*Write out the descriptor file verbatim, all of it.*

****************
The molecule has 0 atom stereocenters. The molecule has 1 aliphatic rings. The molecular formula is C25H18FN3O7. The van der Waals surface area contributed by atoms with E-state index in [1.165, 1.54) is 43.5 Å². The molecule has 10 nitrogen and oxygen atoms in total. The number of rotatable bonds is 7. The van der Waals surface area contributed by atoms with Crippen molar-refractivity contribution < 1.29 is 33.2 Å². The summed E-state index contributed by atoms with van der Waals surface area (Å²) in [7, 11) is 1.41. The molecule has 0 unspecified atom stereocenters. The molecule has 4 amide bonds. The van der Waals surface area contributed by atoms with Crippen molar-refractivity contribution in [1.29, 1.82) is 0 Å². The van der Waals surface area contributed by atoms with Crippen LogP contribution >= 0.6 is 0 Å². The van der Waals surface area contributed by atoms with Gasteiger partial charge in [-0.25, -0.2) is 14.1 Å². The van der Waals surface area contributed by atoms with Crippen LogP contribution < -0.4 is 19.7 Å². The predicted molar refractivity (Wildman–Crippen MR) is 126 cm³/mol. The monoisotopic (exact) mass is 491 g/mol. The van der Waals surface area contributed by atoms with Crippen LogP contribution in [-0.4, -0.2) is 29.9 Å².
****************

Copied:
The molecule has 0 atom stereocenters. The molecule has 1 aliphatic rings. The molecular formula is C25H18FN3O7. The van der Waals surface area contributed by atoms with E-state index in [1.165, 1.54) is 43.5 Å². The molecule has 10 nitrogen and oxygen atoms in total. The number of rotatable bonds is 7. The van der Waals surface area contributed by atoms with Crippen molar-refractivity contribution < 1.29 is 33.2 Å². The summed E-state index contributed by atoms with van der Waals surface area (Å²) in [7, 11) is 1.41. The molecule has 0 unspecified atom stereocenters. The molecule has 4 amide bonds. The van der Waals surface area contributed by atoms with Crippen molar-refractivity contribution in [1.29, 1.82) is 0 Å². The van der Waals surface area contributed by atoms with Crippen LogP contribution >= 0.6 is 0 Å². The van der Waals surface area contributed by atoms with Gasteiger partial charge in [-0.25, -0.2) is 14.1 Å². The van der Waals surface area contributed by atoms with Crippen LogP contribution < -0.4 is 19.7 Å². The predicted molar refractivity (Wildman–Crippen MR) is 126 cm³/mol. The monoisotopic (exact) mass is 491 g/mol. The van der Waals surface area contributed by atoms with Crippen LogP contribution in [-0.4, -0.2) is 29.9 Å².